Date: Jan 15, 2013 2:10 PM
Author: mueckenh@rz.fh-augsburg.de
Subject: Re: WMatheology § 191
On 15 Jan., 19:45, Virgil <vir...@ligriv.com> wrote:

> > That does not help. It can only differ at finite places.

>

> It takes infinitely many finite "places" to make an infinite sequence.

That does not help you. There are infinitely many finite initial

sequences such that no finite combination of nodes or digits is

missing.

> And it is quite legitimate to speak of some property as belonging to

> "ALL" of those "places" outside of WMytheology, even though the set of

> such "places" must be an infinite set.

The the following sequence must have all natural numbers as negative

exponents:

1) 10^-1

2) 10^-1 + 10^-2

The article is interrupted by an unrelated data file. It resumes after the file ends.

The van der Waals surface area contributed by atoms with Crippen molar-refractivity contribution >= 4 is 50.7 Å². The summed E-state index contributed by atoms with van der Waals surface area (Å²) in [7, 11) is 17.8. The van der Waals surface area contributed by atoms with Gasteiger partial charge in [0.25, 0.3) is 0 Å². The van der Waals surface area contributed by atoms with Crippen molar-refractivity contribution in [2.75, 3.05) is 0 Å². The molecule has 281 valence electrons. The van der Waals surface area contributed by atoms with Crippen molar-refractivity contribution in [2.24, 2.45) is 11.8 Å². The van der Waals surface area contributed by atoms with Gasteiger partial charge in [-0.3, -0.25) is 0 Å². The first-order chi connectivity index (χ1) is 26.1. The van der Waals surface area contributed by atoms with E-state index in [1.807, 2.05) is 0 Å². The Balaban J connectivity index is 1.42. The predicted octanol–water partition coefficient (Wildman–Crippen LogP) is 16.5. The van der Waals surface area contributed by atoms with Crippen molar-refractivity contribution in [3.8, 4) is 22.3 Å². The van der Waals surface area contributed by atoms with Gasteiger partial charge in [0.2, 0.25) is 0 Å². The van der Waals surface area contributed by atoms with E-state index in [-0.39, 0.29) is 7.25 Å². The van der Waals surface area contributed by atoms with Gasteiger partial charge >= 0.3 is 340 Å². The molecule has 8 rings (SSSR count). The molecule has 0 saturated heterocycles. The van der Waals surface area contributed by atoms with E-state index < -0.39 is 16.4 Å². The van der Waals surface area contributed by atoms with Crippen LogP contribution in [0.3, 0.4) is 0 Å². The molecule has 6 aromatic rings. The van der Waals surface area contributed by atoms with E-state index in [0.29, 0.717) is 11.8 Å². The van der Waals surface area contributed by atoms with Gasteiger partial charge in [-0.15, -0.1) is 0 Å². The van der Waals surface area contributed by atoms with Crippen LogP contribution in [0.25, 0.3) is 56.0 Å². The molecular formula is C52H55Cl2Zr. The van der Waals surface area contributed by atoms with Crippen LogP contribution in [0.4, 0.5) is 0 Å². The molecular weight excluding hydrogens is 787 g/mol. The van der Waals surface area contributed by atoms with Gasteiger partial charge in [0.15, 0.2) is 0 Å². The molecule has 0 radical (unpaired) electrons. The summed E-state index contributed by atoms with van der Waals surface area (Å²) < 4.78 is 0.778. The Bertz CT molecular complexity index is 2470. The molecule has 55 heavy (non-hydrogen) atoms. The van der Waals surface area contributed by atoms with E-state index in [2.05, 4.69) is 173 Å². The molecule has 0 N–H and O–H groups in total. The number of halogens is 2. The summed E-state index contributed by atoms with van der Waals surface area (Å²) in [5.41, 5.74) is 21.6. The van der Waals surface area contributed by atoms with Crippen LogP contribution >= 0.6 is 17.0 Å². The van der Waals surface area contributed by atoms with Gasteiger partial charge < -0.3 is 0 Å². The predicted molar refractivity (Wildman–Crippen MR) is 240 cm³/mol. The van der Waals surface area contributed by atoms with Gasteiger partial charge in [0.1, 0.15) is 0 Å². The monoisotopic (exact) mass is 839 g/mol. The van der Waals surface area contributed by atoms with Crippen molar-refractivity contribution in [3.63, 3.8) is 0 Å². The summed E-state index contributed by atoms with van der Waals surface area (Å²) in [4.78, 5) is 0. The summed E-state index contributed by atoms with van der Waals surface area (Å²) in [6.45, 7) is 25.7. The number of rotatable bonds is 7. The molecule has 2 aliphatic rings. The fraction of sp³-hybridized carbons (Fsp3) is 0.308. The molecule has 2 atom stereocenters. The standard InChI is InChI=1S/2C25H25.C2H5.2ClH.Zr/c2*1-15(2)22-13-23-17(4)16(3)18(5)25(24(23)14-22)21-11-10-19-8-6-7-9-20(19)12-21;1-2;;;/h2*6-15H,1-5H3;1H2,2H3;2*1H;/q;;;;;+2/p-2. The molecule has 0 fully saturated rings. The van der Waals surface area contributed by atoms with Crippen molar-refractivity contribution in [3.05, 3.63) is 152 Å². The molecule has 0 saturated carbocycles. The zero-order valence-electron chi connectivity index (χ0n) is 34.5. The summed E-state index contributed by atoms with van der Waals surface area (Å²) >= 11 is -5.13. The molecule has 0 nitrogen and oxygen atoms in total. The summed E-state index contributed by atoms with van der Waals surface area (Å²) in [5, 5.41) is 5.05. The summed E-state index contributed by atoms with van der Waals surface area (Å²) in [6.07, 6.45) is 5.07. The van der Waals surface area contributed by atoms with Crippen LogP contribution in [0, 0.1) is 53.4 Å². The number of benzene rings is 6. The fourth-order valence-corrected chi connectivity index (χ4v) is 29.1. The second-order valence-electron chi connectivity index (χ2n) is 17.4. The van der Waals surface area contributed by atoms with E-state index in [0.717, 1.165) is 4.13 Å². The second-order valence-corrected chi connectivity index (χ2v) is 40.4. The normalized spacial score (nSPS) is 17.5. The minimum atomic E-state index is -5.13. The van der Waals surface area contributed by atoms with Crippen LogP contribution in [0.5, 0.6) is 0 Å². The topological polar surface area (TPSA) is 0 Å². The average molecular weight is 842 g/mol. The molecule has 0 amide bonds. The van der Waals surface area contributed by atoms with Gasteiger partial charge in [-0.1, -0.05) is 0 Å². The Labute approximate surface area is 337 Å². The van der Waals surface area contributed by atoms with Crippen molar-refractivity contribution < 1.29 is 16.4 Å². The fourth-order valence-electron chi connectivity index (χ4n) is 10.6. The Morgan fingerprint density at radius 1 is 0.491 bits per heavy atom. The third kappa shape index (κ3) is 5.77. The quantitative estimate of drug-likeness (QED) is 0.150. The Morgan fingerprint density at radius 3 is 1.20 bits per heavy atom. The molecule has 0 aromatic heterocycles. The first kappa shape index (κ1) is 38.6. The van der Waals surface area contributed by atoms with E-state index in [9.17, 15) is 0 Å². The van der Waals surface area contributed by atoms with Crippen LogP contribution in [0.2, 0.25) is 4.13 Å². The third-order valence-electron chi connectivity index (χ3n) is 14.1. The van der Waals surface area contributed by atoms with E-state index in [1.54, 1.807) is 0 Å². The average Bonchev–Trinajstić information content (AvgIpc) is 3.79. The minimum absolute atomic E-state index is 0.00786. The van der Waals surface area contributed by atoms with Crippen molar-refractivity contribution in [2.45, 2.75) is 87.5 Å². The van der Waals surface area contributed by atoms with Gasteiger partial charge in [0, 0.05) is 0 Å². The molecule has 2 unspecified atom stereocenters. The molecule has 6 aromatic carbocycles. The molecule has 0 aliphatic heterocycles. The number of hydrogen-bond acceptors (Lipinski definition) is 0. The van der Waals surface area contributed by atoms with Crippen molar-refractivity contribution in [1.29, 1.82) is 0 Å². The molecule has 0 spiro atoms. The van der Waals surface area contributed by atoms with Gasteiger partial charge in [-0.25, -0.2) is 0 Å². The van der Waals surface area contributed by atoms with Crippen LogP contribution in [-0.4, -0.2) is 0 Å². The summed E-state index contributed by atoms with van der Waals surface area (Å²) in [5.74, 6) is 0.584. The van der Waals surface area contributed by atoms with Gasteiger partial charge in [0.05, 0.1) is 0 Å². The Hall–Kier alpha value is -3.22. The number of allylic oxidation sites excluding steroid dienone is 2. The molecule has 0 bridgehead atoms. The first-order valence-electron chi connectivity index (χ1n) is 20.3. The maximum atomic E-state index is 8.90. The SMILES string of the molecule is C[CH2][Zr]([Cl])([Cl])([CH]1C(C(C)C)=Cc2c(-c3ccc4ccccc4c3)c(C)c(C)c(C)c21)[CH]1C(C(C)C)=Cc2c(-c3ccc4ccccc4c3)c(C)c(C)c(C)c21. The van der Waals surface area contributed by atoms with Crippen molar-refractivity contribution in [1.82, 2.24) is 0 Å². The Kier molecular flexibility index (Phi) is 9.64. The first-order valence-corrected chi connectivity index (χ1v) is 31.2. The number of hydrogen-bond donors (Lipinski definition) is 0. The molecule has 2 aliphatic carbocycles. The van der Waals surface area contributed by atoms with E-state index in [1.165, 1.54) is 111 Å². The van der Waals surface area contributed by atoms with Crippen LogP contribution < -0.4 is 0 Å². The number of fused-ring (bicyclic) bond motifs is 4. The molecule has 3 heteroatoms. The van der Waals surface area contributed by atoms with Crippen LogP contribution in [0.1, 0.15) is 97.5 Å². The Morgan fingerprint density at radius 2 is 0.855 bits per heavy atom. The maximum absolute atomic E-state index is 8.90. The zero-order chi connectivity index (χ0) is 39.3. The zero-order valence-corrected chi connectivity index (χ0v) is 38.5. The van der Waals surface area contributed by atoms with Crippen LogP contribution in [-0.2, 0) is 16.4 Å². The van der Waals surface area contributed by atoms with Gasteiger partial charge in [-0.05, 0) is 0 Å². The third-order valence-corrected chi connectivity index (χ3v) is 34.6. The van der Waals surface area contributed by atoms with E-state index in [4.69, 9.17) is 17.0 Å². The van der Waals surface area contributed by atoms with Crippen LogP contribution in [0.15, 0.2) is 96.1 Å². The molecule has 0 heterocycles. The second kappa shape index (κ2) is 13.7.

3) 10^-1 + 10^-2 + 10^-3

...

oo) 10^-1 + 10^-2 + 10^-3 + ... (not containig 10^-oo)

And they all must be in one line. But that line does not exist. There

exists only the limit 1/9. But 1/9 is not a term of this sequence. It

differs from the sequence by having all natural numbers as negative

exponents.

Alas, how can there be all finite terms of the sequence, enumerated by

all finite natural numbers, whereas all natural numbers as exponents

already are beyond the finite terms?

Regards, WM